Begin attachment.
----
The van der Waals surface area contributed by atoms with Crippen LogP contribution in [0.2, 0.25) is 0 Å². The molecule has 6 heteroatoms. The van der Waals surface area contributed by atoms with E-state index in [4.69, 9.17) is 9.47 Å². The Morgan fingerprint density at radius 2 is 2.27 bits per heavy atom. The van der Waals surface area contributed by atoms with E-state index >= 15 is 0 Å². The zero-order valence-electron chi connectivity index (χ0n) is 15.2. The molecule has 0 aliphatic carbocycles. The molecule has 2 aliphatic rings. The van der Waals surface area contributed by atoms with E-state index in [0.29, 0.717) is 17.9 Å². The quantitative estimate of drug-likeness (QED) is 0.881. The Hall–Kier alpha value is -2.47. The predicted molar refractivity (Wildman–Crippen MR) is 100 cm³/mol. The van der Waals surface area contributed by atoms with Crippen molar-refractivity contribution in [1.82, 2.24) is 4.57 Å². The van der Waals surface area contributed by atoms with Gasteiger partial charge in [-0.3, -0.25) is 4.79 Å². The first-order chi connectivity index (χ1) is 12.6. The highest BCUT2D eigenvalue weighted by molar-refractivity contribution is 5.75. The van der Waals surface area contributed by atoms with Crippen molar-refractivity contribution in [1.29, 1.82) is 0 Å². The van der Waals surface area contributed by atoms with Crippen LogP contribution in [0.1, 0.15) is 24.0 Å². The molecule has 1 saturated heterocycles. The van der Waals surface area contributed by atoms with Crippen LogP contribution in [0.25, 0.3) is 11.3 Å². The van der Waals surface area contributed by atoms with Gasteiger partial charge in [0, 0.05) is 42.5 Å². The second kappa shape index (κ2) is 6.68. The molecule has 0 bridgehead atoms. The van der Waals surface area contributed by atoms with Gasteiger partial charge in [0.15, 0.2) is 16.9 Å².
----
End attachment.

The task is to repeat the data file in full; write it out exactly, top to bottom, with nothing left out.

The van der Waals surface area contributed by atoms with Crippen LogP contribution in [0.2, 0.25) is 0 Å². The molecule has 6 heteroatoms. The van der Waals surface area contributed by atoms with E-state index in [4.69, 9.17) is 9.47 Å². The Morgan fingerprint density at radius 2 is 2.27 bits per heavy atom. The van der Waals surface area contributed by atoms with E-state index >= 15 is 0 Å². The zero-order valence-electron chi connectivity index (χ0n) is 15.2. The molecule has 0 aliphatic carbocycles. The molecule has 2 aliphatic rings. The van der Waals surface area contributed by atoms with E-state index in [0.29, 0.717) is 17.9 Å². The quantitative estimate of drug-likeness (QED) is 0.881. The Hall–Kier alpha value is -2.47. The predicted molar refractivity (Wildman–Crippen MR) is 100 cm³/mol. The van der Waals surface area contributed by atoms with Crippen molar-refractivity contribution in [1.82, 2.24) is 4.57 Å². The van der Waals surface area contributed by atoms with Gasteiger partial charge in [-0.3, -0.25) is 4.79 Å². The first-order chi connectivity index (χ1) is 12.6. The highest BCUT2D eigenvalue weighted by molar-refractivity contribution is 5.75. The van der Waals surface area contributed by atoms with Crippen molar-refractivity contribution in [1.29, 1.82) is 0 Å². The van der Waals surface area contributed by atoms with Crippen LogP contribution in [0.1, 0.15) is 24.0 Å². The molecule has 1 saturated heterocycles. The van der Waals surface area contributed by atoms with Crippen LogP contribution in [0.25, 0.3) is 11.3 Å². The van der Waals surface area contributed by atoms with Gasteiger partial charge in [0, 0.05) is 42.5 Å². The second kappa shape index (κ2) is 6.68. The molecule has 0 bridgehead atoms. The van der Waals surface area contributed by atoms with Gasteiger partial charge in [0.15, 0.2) is 16.9 Å².